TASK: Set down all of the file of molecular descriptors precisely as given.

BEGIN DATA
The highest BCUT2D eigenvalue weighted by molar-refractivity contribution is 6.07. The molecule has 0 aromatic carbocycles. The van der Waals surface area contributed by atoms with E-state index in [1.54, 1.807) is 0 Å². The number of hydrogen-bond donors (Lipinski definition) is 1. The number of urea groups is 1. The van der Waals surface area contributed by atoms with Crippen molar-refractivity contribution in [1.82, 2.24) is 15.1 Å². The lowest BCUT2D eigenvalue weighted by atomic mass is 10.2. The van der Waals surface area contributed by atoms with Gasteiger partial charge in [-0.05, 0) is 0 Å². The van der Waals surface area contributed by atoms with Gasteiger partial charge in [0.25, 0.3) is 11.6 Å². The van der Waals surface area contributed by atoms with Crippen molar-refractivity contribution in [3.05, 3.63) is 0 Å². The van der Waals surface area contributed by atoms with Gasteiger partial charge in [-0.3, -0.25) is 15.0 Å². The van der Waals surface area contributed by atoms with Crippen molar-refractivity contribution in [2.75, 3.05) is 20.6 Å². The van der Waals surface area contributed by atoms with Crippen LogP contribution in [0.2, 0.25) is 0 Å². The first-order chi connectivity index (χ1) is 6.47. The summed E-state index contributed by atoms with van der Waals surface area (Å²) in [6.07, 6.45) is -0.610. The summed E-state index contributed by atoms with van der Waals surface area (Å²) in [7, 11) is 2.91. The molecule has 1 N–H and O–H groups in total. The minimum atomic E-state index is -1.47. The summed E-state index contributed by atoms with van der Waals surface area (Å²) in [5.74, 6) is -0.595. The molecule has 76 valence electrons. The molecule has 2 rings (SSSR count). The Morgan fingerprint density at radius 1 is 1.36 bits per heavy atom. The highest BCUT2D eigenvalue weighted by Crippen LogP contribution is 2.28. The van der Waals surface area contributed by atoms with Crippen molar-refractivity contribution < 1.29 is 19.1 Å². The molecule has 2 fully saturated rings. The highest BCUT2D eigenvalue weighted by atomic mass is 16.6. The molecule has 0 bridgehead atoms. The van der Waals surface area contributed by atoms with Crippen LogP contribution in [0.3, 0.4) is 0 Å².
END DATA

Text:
The highest BCUT2D eigenvalue weighted by molar-refractivity contribution is 6.07. The molecule has 0 aromatic carbocycles. The van der Waals surface area contributed by atoms with E-state index in [1.54, 1.807) is 0 Å². The number of hydrogen-bond donors (Lipinski definition) is 1. The number of urea groups is 1. The van der Waals surface area contributed by atoms with Crippen molar-refractivity contribution in [1.82, 2.24) is 15.1 Å². The lowest BCUT2D eigenvalue weighted by atomic mass is 10.2. The van der Waals surface area contributed by atoms with Gasteiger partial charge in [-0.05, 0) is 0 Å². The van der Waals surface area contributed by atoms with Gasteiger partial charge in [0.25, 0.3) is 11.6 Å². The van der Waals surface area contributed by atoms with Crippen molar-refractivity contribution in [3.05, 3.63) is 0 Å². The van der Waals surface area contributed by atoms with Gasteiger partial charge in [-0.3, -0.25) is 15.0 Å². The van der Waals surface area contributed by atoms with Crippen molar-refractivity contribution in [2.75, 3.05) is 20.6 Å². The van der Waals surface area contributed by atoms with Crippen LogP contribution in [0.2, 0.25) is 0 Å². The first-order chi connectivity index (χ1) is 6.47. The summed E-state index contributed by atoms with van der Waals surface area (Å²) in [6.07, 6.45) is -0.610. The summed E-state index contributed by atoms with van der Waals surface area (Å²) in [7, 11) is 2.91. The molecule has 1 N–H and O–H groups in total. The minimum atomic E-state index is -1.47. The summed E-state index contributed by atoms with van der Waals surface area (Å²) in [5.74, 6) is -0.595. The molecule has 76 valence electrons. The molecule has 2 rings (SSSR count). The Morgan fingerprint density at radius 1 is 1.36 bits per heavy atom. The highest BCUT2D eigenvalue weighted by Crippen LogP contribution is 2.28. The van der Waals surface area contributed by atoms with Crippen molar-refractivity contribution < 1.29 is 19.1 Å². The molecule has 2 fully saturated rings. The highest BCUT2D eigenvalue weighted by atomic mass is 16.6. The molecule has 0 bridgehead atoms. The van der Waals surface area contributed by atoms with Crippen LogP contribution in [0.3, 0.4) is 0 Å².